Perhaps the Vatican finally took action in part because in January the UN Committee on the Rights of the Child, and in May the UN Torture Committee exhorted the Vatican to prosecute Wesolowski. In 2013, the Vatican denied Wesolowski was recalled due to sex abuse allegations. He was wanted by the civil authorities in Poland for crimes possibly committed there but last January the Vatican refused to cooperate ... ... Vatican to Polish prosecutor: we don't extradite.

Disingenuous that the Vatican averred to the UN that the Holy See has no jurisdiction over priests in other countries and that those priests should be prosecuted by local authorities, and yet the Vatican recalled Wesolowski, a Polish national with a post in the Dominican Republic, to investigate and prosecute him in Vatican City. And strange too the Vatican assertion that Wesolowski has full diplomatic immunity from prosecution in both the Dominican Republic and Poland .... he wasn't a diplomat to Poland. Also the Vatican failed to note that it could waive immunity and the ban on extradition if it wanted to. If the Vatican is trying to inspire confidence in its response to clergy sex abuse, it had better try harder.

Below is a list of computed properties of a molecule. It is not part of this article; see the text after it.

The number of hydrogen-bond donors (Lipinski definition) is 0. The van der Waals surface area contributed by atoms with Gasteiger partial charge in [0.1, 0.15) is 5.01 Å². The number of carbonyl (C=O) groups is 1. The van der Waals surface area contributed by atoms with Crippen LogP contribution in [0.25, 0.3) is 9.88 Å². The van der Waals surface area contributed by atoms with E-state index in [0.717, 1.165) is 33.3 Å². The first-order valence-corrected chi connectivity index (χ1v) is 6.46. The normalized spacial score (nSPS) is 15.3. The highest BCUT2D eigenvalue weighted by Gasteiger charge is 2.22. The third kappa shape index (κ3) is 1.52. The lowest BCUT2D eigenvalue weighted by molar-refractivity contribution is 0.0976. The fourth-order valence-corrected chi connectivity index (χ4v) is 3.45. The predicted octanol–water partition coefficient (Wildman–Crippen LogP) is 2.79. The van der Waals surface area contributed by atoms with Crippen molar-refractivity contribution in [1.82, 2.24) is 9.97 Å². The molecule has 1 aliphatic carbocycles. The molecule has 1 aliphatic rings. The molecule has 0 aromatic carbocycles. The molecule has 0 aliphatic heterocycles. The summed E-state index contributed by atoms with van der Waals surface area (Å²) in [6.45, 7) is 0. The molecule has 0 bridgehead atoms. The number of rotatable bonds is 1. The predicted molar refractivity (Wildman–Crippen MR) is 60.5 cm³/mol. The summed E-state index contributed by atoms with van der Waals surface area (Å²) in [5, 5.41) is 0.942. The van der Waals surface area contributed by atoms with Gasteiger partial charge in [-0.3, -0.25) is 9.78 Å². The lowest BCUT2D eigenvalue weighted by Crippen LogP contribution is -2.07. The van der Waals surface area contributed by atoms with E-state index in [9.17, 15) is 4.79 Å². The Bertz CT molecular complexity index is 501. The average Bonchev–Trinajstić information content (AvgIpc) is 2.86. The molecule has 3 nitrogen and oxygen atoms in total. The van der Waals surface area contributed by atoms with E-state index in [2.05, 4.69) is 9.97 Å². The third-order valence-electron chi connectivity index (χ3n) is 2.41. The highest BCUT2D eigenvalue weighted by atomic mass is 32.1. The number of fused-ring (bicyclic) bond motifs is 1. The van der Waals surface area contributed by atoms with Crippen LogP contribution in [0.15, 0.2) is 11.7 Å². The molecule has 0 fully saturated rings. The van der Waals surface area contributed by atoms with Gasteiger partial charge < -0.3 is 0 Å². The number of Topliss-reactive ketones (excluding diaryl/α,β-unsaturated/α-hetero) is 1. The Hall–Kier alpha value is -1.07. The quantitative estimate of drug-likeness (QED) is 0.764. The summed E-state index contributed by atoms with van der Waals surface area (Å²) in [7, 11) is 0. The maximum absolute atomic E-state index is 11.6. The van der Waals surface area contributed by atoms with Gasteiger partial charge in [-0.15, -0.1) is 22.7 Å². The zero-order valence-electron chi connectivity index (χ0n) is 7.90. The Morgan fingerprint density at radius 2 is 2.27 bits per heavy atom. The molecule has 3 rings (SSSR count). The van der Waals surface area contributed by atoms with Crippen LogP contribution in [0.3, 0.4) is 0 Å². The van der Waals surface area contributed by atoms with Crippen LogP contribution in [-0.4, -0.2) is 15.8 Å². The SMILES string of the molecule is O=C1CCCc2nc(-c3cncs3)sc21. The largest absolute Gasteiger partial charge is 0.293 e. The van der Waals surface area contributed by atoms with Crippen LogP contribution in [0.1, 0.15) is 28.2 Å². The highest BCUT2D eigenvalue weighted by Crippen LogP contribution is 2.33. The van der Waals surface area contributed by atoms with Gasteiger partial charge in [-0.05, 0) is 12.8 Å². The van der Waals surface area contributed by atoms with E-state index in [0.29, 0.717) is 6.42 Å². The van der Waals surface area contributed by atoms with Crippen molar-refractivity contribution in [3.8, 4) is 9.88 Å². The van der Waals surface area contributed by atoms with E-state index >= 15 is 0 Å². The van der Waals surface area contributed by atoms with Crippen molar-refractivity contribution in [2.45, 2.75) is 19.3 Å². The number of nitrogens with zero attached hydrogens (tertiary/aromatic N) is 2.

Saturday, June 28, 2014

The sacred heart of Jesus and The X-Files

- from La basilique du Sacré-Cœur

I saw this article today about the devotion to the sacred heart of Jesus at Thinking Faith - Matters of the Heart - and it reminded me of The X-Files. There was an episode, Milagro, in which Mulder and Scully investigate murders where people's hearts have been removed though the writing of a story, and in one scene Scully, a Catholic, inadvertently meets the writer in church when they're both viewing a painting of the sacred heart of Jesus.

- Scully at the painting

There he explains the history of the devotion to Scully ...

I often come here to look at this painting. It's called "My Divine Heart" after the miracle of Saint Margaret Mary. Do you know the story... The revelation of the Sacred Heart? Christ came to Margaret Mary his heart so inflamed with love that it was no longer able to contain its burning flames of charity. Margaret Mary... so filled with divine love herself, asked the Lord to take her heart... and so he did placing it alongside his until it burned with the flames of his passion. Then he restored it to Margaret Mary sealing her wound with the touch of his blessed hand.